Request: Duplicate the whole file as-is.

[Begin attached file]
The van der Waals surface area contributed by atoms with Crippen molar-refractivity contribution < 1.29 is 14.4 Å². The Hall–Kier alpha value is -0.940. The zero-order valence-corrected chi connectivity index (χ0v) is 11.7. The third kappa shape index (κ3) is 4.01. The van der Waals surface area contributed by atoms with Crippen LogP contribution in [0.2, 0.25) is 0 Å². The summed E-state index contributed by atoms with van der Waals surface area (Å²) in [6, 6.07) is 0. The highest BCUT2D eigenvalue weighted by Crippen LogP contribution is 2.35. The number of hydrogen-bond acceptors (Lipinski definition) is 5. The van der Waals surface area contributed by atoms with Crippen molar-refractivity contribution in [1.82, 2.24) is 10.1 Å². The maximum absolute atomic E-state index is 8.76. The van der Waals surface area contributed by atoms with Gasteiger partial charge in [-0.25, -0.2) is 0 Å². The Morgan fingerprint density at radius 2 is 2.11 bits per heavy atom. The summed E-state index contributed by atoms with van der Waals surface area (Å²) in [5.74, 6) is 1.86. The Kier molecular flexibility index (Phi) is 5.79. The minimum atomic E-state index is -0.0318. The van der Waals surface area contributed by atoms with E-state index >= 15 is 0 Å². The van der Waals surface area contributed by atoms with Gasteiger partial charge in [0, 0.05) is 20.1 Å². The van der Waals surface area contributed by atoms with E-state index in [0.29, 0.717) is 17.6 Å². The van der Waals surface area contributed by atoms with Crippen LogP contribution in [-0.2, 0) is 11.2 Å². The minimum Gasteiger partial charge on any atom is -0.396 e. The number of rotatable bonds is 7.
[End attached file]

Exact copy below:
The van der Waals surface area contributed by atoms with Crippen molar-refractivity contribution < 1.29 is 14.4 Å². The Hall–Kier alpha value is -0.940. The zero-order valence-corrected chi connectivity index (χ0v) is 11.7. The third kappa shape index (κ3) is 4.01. The van der Waals surface area contributed by atoms with Crippen LogP contribution in [0.2, 0.25) is 0 Å². The summed E-state index contributed by atoms with van der Waals surface area (Å²) in [6, 6.07) is 0. The highest BCUT2D eigenvalue weighted by Crippen LogP contribution is 2.35. The number of hydrogen-bond acceptors (Lipinski definition) is 5. The van der Waals surface area contributed by atoms with Crippen molar-refractivity contribution in [1.82, 2.24) is 10.1 Å². The maximum absolute atomic E-state index is 8.76. The van der Waals surface area contributed by atoms with Gasteiger partial charge in [-0.25, -0.2) is 0 Å². The Morgan fingerprint density at radius 2 is 2.11 bits per heavy atom. The summed E-state index contributed by atoms with van der Waals surface area (Å²) in [5.74, 6) is 1.86. The Kier molecular flexibility index (Phi) is 5.79. The minimum atomic E-state index is -0.0318. The van der Waals surface area contributed by atoms with E-state index >= 15 is 0 Å². The van der Waals surface area contributed by atoms with Gasteiger partial charge in [0, 0.05) is 20.1 Å². The van der Waals surface area contributed by atoms with E-state index in [0.29, 0.717) is 17.6 Å². The van der Waals surface area contributed by atoms with Crippen LogP contribution in [-0.2, 0) is 11.2 Å². The minimum Gasteiger partial charge on any atom is -0.396 e. The number of rotatable bonds is 7.